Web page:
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DMV Seeks Funding to Move Field Office

Gov. Gavin Newsom’s proposed 2023-2024 Fiscal Year budget has less money in it than last year for the California Department of Motor Vehicles, but the department is seeking funding via a budget change proposal to relocate a field office and is in the early stages of a system replacement.

The DMV headquarters building.
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In confronting an estimated $22.5 billion shortfall, Gov. Gavin Newsom’s proposed $297 billion 2023-2024 Fiscal Year budget would cut funding for one of California’s best-known state departments.

In his 2023-2024 FY proposed budget, which he released Jan. 10, Newsom suggests giving the California Department of Motor Vehicles (DMV) about $1.495 billion. That’s roughly 11.4 percent less than the $1.688 billion it received in FY 2022-2023. That $1.688 billion was, in turn, approximately an 8 percent increase from the $1.56 billion DMV was set to receive in the enacted FY 2022-2023 state budget (all figures with rounding). Sheer numbers aside, however, it’s clear DMV’s tech-forward stance and work in IT and innovation will continue moving forward. Among the takeaways:

  • Newsom mentioned the department prominently in his budget summary. In a segment titled “Modernizing the Department of Motor Vehicles,” the governor said the department “continues to make improvements towards its IT modernization efforts, and prior year investments have allowed the DMV to shift how the public conducts business with many workload transactions now processed online.” DMV, he added, is advancing toward “more modern systems that allow more Californians to use the Internet as a portal for conducting transactions electronically.”
  • A new Queuing and Appointment System Replacement (QASR) is likely to be among them. According to the California Department of Technology’s (CDT) Project Approval Lifecycle process for IT projects, DMV will need to replace the system due to the expiration of support in December and to “leverage new advancement to incorporate COVID business rules, optimize customer experience and (enhance) reporting.” The project’s goals include providing “simpler, faster ways to fulfill customer needs through expanded digital services,” cutting wait times and enabling staff to be more customer-focused; and safeguarding customers’ information, according to CDT’s Stage 1 Business Analysis. DMV is also underway on the large-scale Digital eXperience Platform (DXP) modernization intended to replace and update software, hardware and programming language in core legacy systems, estimated at a three- to five-year process.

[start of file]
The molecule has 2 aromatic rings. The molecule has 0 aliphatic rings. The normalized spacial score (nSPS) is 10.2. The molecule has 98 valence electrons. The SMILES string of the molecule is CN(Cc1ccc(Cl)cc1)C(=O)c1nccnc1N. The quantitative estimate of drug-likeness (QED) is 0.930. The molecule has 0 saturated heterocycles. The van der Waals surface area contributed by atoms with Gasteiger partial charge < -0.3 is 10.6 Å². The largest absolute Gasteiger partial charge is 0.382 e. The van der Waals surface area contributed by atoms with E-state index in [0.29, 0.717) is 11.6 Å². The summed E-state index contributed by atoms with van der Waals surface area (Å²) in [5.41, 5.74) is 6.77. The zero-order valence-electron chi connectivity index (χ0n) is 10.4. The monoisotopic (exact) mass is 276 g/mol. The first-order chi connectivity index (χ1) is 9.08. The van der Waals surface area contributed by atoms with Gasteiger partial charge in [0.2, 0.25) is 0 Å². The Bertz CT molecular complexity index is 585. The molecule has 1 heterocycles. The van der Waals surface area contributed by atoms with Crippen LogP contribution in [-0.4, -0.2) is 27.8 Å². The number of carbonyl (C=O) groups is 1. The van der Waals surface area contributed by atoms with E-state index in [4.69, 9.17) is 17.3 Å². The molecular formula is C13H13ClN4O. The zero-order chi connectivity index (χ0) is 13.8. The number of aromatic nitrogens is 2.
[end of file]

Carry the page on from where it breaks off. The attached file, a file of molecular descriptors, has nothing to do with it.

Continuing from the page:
• DMV currently has three budget change proposals, two of which have no intersection with IT work. The third, however, the Banning Field Office Relocation, could potentially yield IT innovation work. DMV, which runs 247 facilities around the state — including an estimated 1.6 million gross square feet of state-owned properties and 1.2 million gross square feet of agency-leased properties — wants to move its Banning field office to a “permanent leased office” near Banning. It seeks $50,000 in FY 2023/24, $2.3 million in FY 2024/25, $515,000 in FY 2025/26, $540,000 in FY 26/27 and $566,000 in FY 27/28 and ongoing for a “new leased Banning Field Office.” DMV’s current Banning location lacks space and parking and has a significant need for building renovations. Approving an estimated nearly $2.3 million in one-time costs and $515,000 ongoing for 12-month lease costs, DMV said in the budget change proposal, will enable it to meet customer service demand more quickly and with less upfront costs than a capital outlay project. DMV supports this option; however, among the alternatives also proposed, capital outlay funding to replace the existing field office would require an estimated $36.4 million, with rounding, in land and building costs.
Theo Douglas is Assistant Managing Editor of Industry Insider — California.